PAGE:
Additionally, all floors of the museum are are accessible by elevator and every gallery is wheelchair friendly. You will also find at least one accessible restroom on each floor of the museum, as well as accessible drinking fountains on the ground and first floors.
4.) Philadelphia City Hall
Philadelphia City Hall is another National Historic Landmark that is worth seeing while you’re in town.
This architectural masterpiece was constructed between the years of 1871 and 1901 at the exact geographical center of Philadelphia. A statue of William Penn sits atop the City Hall tower which has a total height (including the William Penn statue) of 548 feet.
The building itself features intricate architectural design that utilizes many different materials including limestone, granite and marble.
Accessibility At Philadelphia City Hall
Philadelphia City Hall is located in Penn Square which was designed with full accessibility in mind.
The outdoor space surrounding the building features many wheelchair friendly ramps and curbs. The building itself has several accessible entrances and elevators inside for tours.
5.) Love Park
Love Park, also known as “John F. Kennedy Plaza,” is an outdoor plaza located across from City Hall in Center City Philadelphia.
The park got its name from Robert Indiana’s famous LOVE sculpture which sits in the park and has become an iconic symbol of the City of Brotherly Love. The park is also home to many seasonal events including the popular Christmas Village in December.
Accessibility At Love Park
Love Park re-opened in 2018 after a multi-year renovation project that included new accessibility enhancements for visitors.
The park features accessible ramps and curbs which are designed for visitors using wheelchairs or mobility scooters. Individuals with mobility limitations can also find designated parking in the underground parking garage located below the park.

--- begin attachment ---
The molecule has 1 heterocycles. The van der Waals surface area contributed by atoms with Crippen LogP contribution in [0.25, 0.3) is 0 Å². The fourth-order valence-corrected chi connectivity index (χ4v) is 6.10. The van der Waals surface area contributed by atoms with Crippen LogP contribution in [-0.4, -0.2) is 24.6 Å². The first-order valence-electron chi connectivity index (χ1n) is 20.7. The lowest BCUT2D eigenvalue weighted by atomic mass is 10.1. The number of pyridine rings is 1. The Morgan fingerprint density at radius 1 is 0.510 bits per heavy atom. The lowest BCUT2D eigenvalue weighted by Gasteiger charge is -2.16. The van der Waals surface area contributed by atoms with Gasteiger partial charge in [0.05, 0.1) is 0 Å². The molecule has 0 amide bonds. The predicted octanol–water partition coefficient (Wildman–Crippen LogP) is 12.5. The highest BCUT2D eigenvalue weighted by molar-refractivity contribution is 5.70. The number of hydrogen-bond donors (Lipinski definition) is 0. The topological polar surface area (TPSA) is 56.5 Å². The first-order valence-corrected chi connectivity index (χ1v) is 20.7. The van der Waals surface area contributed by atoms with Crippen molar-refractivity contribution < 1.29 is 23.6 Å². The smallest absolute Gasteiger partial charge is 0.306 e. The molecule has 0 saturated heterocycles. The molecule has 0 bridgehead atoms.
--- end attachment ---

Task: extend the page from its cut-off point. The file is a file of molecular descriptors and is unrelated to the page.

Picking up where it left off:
6.) Eastern State Penitentiary
The Eastern State Penitentiary was opened in 1829 and is considered to be the first real penitentiary in the world. Upon Eastern quickly became a model for more than 300 prisons worldwide
The penitentiary remained in operation between 1829 and during which time many notorious criminals were incarcerated at various periods throughout the years including Al Capone and Willie Sutton.
Nowadays the Eastern State Penitentiary operate as a museum and National Historic Landmark located in Philadelphia’s Fairmount neighborhood.
Accessibility At Eastern State Penitentiary
It’s important to know that the Eastern State Penitentiary is not a fully accessible facility due to the age of the building. However, most of the tours are accessible and include several wheelchair-friendly ramps as well as other accessibility features.
For example, Al Capone’s former prison cell is located on the first floor of the building and that section of the facility is accessible. Additionally, there are multiple wheelchair accessible restrooms located throughout the Eastern State Penitentiary.
7.) Philadelphia’s Magic Gardens
If you’re in search of a something fun and different then make sure you get over to Philadelphia’s Magic Gardens on South Street.
This funky folk art venue is the home of the largest work of art by the mosaic artist Isaiah Zagar who moved to South Street in 1968. Zagar’s unique mosaic art is made from a combination of anything and everything including kitchen tiles, bike wheels, and china plates, to name a few.
Accessibility At Philadelphia’s Magic Gardens
The majority of the main indoor art gallery at the Magic Gardens is universally accessible. Additionally, many parts of the outdoor sculpture garden are wheelchair-friendly.